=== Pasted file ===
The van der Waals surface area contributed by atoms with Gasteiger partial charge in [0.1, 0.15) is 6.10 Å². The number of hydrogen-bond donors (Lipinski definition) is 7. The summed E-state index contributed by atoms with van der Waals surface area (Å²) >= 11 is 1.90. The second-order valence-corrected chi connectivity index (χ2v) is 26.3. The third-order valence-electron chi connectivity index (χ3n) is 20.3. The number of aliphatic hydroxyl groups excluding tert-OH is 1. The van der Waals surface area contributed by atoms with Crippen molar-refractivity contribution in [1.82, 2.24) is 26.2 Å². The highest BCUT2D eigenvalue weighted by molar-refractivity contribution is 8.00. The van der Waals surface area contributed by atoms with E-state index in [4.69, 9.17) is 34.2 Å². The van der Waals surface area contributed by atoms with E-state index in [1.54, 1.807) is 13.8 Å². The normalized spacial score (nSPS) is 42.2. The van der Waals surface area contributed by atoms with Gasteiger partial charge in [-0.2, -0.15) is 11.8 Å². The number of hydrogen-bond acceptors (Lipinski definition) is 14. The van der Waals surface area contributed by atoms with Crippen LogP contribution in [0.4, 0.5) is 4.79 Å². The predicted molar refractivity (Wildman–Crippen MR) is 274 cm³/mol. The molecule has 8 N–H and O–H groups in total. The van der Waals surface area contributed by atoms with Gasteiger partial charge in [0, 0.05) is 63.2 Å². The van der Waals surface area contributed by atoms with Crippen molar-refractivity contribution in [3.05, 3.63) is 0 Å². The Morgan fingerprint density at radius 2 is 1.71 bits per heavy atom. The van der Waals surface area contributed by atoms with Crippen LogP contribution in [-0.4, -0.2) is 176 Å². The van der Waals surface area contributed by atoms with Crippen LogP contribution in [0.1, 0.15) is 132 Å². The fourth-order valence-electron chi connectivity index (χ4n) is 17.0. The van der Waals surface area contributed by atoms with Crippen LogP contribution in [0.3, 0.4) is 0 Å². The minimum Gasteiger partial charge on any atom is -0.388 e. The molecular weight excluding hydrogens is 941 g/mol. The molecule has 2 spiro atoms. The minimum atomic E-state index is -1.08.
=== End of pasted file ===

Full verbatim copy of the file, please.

The van der Waals surface area contributed by atoms with Gasteiger partial charge in [0.1, 0.15) is 6.10 Å². The number of hydrogen-bond donors (Lipinski definition) is 7. The summed E-state index contributed by atoms with van der Waals surface area (Å²) >= 11 is 1.90. The second-order valence-corrected chi connectivity index (χ2v) is 26.3. The third-order valence-electron chi connectivity index (χ3n) is 20.3. The number of aliphatic hydroxyl groups excluding tert-OH is 1. The van der Waals surface area contributed by atoms with Crippen molar-refractivity contribution in [1.82, 2.24) is 26.2 Å². The highest BCUT2D eigenvalue weighted by molar-refractivity contribution is 8.00. The van der Waals surface area contributed by atoms with E-state index in [4.69, 9.17) is 34.2 Å². The van der Waals surface area contributed by atoms with E-state index in [1.54, 1.807) is 13.8 Å². The normalized spacial score (nSPS) is 42.2. The van der Waals surface area contributed by atoms with Gasteiger partial charge in [-0.2, -0.15) is 11.8 Å². The number of hydrogen-bond acceptors (Lipinski definition) is 14. The van der Waals surface area contributed by atoms with Crippen LogP contribution in [0.4, 0.5) is 4.79 Å². The predicted molar refractivity (Wildman–Crippen MR) is 274 cm³/mol. The molecule has 8 N–H and O–H groups in total. The van der Waals surface area contributed by atoms with Gasteiger partial charge in [0, 0.05) is 63.2 Å². The van der Waals surface area contributed by atoms with Crippen molar-refractivity contribution in [3.05, 3.63) is 0 Å². The Morgan fingerprint density at radius 2 is 1.71 bits per heavy atom. The van der Waals surface area contributed by atoms with Crippen LogP contribution in [-0.4, -0.2) is 176 Å². The van der Waals surface area contributed by atoms with Crippen LogP contribution in [0.1, 0.15) is 132 Å². The fourth-order valence-electron chi connectivity index (χ4n) is 17.0. The van der Waals surface area contributed by atoms with Crippen LogP contribution in [0.3, 0.4) is 0 Å². The minimum Gasteiger partial charge on any atom is -0.388 e. The molecular weight excluding hydrogens is 941 g/mol. The molecule has 2 spiro atoms. The minimum atomic E-state index is -1.08.